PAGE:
Leaving it in the ground

If there’s to be any chance of stabilizing the global climate, a large proportion of existing reserves of coal will need to be left in the ground. The Galilee Basin, estimated to contain 27 billion tonnes of coal, enough to raise atmospheric concentrations of CO2 by several parts per million on its own, is arguably the biggest test case in the world right now. Fortunately, the latest news is good.

The critical project is the Carmichael Mine proposed by Adani Coal. To get the coal out Adani proposed a new rail line and a port expansion at Abbot Point. Korean conglomerate POSCO (originally a steelmaker) was named as the builder of the railroad, with the prospect that POSCO would take an equity share and the Korean Export-Import Bank would lend money on favorable terms. If the rail line is built, other projects could go ahead. One such project, owned by Bandanna Coal (now in receivership) was just approved by Environment Minister Greg Hunt.

It now seems clear that Adani is mothballing the project. A month ago, the engineering design teams were told to stop work, and now Posco’s contractors have been sent home. Coincidentally or otherwise, Posco has announced the intention to return to its steelmaking roots, with aggressive cuts to its engineering and construction divisions.

Adani is still blaming regulatory delays, but this seems increasingly implausible. The sacking of the engineering teams will set the project back many months, if not years, and burning your primary equity partner doesn’t seem like a sensible response to regulatory problems. At this point, I’d say the strategy is to obtain and bank the regulatory approvals then hope that the price of coal increases in the future. This seems unlikely, given the collapse of demand in the US, declining demand in China and increasing Indian focus on renewables, in which Adani itself is a big player.

Moreover, with every year that passes, the obstacles to coal projects of any kind get bigger. Most international development banks will no longer lend to such projects, global banks are under similar pressure and institutional equity investors are being pushed to divest. It’s unlikely that the proponents of new coal projects in Australia will ever again see a government as favorable as the Abbott government, so if they can’t succeed now, they will probably never do so.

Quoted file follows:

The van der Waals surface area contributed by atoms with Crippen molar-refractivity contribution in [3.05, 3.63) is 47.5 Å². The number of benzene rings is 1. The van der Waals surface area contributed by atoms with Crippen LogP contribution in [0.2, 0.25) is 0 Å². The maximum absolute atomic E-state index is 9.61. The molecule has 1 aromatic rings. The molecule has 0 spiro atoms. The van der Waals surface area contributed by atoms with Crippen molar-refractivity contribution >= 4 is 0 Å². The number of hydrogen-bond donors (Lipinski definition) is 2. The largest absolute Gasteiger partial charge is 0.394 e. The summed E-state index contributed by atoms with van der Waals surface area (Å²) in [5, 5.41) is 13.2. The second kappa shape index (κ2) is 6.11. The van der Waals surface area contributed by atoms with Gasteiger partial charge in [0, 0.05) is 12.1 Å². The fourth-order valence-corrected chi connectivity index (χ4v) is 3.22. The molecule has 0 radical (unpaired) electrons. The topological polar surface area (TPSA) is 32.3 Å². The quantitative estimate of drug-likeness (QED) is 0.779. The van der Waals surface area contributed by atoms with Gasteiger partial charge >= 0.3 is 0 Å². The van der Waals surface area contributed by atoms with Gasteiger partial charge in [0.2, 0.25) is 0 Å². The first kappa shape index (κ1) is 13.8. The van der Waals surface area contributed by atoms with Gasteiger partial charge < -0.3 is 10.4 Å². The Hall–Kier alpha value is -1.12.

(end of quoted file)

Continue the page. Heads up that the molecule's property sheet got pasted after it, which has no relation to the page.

33 thoughts on “Leaving it in the ground

  1. @Mack

    Yes, Marohasy quotes Scafetta, who appears to go on about cycles. The influence of those pesky planets, rather than the vast amount of CO2 we’ve pumped into the atmosphere. And I note that in a comment, you mention Doug Cotton, who is just batshit crazy. I prefer the batshit crazy denialists, because they upset the slightly smarter and (ipso facto) slightly more dishonest denialists.

    The ALP has a problem with this stuff, because members of affiliated unions get paid to dig this stuff out of the ground. I couldn’t understand Rudd, “greatest moral challenge of our time” being hand in hand with Ferguson – who just wanted to dig it all up.

  2. @Mack

    So, reading her response to Orr, is Marohasy supporting the theory that the orbits of Jupiter, Saturn and the Moon cause 60% of global warming?

  3. @Ivor

    I think you’ll find that she won’t like you trying to pigeon hole her like that. She’s just supporting brave, persecuted scientists willing to stand up to the global warming bullies.

  4. Solar power in India has been bid in at 8 US cents a kilowatt-hour: http://solarlove.org/skypower-wins-150-mw-india-solar-bid-record-tariff-7-95%C2%A2kwh/

    In the UAE it has been bid in at 6 US cents a kilowatt-hour and in the US at about 5 US cents. And in Australia point of use solar can provide electricity to consumers at a lower cost than any utility scale generation.

    And note that it is not enough for a coal plant to beat renewables on price today. It will have to outcompete renewables on price for years to come to turn a profit and that looks increasingly unlikely to occur.

  5. @Mack
    I don’t know why you’d quote Marohasy on anything. I still haven’t decided for sure whether she’s a fool or a liar, but the categories are not mutually exclusive.

  6. @James Wimberley
    I stand corrected: in more detail, this report analyses the trends. There is a strange dip in the last couple of years (in growth rate of emissions rate, that is), and I’ll leave it to the report to give the explanation.

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